The role of the public sector in promoting peer production

In my recent contribution to the Re/Public issue on Wiki politics, I wrote:

“In the modern view, individuals were seen as atomized. They were believed to be in need of a social contract that delegated authority to a sovereign in order to create society, and in need of socialization by institutions that addressed them as an undifferentiated mass. In the new view however, individuals are always-already connected with their peers, and looking at institutions in such a peer-informed way. Institutions therefore, will have to evolve to become support ecologies, devising ways to create infrastructures of support.”

I also argue that there is a new role for the state, beyond the binary choice between privatization and regulation, a now triarchical choice can be made for a third option, nl. supporting the direct social production of value.

One of my favourite implementation of this vision are the extraordinary policies of the city of Brest, in French Brittany, where an active policy of support for the social production of culture has created a dynamic scene of internet-enabled social activities.

Recently, the UK has launced a consultation on the very related topic of how to promote public service content. The controversy is reported on in an excellent contribution by Martin Springer at Repositorium, which I recommend reading.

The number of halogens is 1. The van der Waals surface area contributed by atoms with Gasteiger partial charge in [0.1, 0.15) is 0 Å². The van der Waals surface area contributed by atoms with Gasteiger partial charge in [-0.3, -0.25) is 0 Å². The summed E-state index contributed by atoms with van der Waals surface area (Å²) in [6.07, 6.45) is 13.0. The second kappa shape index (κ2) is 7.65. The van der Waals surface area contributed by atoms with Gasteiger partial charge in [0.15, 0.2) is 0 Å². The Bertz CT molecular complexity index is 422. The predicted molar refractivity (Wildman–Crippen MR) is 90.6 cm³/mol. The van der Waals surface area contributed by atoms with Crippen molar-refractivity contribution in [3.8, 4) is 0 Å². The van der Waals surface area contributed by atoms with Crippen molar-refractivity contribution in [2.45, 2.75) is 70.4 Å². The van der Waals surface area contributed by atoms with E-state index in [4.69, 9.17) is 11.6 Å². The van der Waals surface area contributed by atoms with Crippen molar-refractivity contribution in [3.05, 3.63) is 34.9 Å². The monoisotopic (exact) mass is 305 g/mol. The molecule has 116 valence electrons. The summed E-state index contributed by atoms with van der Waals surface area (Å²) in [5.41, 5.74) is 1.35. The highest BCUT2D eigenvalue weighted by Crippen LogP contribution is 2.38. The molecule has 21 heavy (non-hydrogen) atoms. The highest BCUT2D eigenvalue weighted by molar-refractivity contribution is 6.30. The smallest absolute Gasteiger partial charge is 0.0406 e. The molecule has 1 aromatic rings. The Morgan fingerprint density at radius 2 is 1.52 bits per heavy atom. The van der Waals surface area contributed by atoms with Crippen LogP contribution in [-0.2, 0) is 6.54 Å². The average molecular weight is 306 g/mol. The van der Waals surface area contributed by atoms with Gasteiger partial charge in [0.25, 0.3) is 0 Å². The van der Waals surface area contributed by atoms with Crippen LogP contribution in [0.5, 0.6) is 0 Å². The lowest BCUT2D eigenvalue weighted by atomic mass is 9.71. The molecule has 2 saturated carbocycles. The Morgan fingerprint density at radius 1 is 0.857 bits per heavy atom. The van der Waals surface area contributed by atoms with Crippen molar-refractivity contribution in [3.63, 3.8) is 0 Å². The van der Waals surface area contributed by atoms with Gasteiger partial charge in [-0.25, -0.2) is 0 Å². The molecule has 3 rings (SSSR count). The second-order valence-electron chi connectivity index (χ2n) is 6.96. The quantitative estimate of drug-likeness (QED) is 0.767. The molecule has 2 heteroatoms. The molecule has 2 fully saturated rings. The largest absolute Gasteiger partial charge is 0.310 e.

He cites a particularly critical intervention, pointing out the dangers of centralized intervention and control in the context of distributed content creation.

This aforementioned designer Mark Splinter says that:

“… you cannot recognise the next Big Thing, and you certainly cannot create it yourself. Only by limiting the dominance of lowest-common-denominator commercial thinking, and offering a leg-up to those creative people without the bureaucratic knowledge to progress, can you nurture true innovation.”

Martin Springer then concludes with his own recommendations, which include a public DRM infrastructure:

* Mistrust central authorities (e.g. “creative experts”)

* Foster open standards and Open Source software projects which aim to decentralize digital communication environments

* Make sure that creators and producers can use a public service infrastructure to control the copyright of their Works and Productions in the digital space. Such an infrastructure could be based on Open Source software and open standards.

* Break the monopolies created by the players who collect the money from the consumers (e.g. operators of mobile networks, manufacturers of operating systems, content aggregators cooperating with advertisers) by promoting an open platform for the payment of digital media services (e.g.

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